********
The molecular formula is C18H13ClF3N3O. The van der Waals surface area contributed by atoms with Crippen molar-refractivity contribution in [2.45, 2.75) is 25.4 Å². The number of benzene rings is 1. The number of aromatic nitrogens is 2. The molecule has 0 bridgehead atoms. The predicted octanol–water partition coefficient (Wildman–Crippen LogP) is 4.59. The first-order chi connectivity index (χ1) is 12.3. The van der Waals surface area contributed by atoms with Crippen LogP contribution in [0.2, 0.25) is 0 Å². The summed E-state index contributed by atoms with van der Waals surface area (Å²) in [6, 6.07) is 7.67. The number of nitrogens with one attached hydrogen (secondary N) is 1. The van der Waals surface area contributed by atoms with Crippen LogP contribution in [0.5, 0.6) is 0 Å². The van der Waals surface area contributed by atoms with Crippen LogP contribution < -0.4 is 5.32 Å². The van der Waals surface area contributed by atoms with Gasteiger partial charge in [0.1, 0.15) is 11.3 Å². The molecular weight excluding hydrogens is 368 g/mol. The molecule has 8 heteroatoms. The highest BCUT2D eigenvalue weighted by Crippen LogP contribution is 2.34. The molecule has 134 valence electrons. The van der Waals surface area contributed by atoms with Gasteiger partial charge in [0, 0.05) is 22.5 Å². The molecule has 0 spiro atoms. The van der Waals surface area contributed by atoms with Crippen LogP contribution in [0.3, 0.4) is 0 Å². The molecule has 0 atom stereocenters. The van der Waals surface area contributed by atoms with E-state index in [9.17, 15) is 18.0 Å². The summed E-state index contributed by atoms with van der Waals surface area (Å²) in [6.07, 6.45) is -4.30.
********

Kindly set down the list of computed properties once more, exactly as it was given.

The molecular formula is C18H13ClF3N3O. The van der Waals surface area contributed by atoms with Crippen molar-refractivity contribution in [2.45, 2.75) is 25.4 Å². The number of benzene rings is 1. The number of aromatic nitrogens is 2. The molecule has 0 bridgehead atoms. The predicted octanol–water partition coefficient (Wildman–Crippen LogP) is 4.59. The first-order chi connectivity index (χ1) is 12.3. The van der Waals surface area contributed by atoms with Crippen LogP contribution in [0.2, 0.25) is 0 Å². The summed E-state index contributed by atoms with van der Waals surface area (Å²) in [6, 6.07) is 7.67. The number of nitrogens with one attached hydrogen (secondary N) is 1. The van der Waals surface area contributed by atoms with Crippen LogP contribution in [0.5, 0.6) is 0 Å². The van der Waals surface area contributed by atoms with Crippen LogP contribution < -0.4 is 5.32 Å². The van der Waals surface area contributed by atoms with Gasteiger partial charge in [0.1, 0.15) is 11.3 Å². The molecular weight excluding hydrogens is 368 g/mol. The molecule has 8 heteroatoms. The highest BCUT2D eigenvalue weighted by Crippen LogP contribution is 2.34. The molecule has 134 valence electrons. The van der Waals surface area contributed by atoms with Gasteiger partial charge in [0, 0.05) is 22.5 Å². The molecule has 0 spiro atoms. The van der Waals surface area contributed by atoms with Crippen LogP contribution in [0.3, 0.4) is 0 Å². The molecule has 0 atom stereocenters. The van der Waals surface area contributed by atoms with E-state index in [9.17, 15) is 18.0 Å². The summed E-state index contributed by atoms with van der Waals surface area (Å²) in [6.07, 6.45) is -4.30.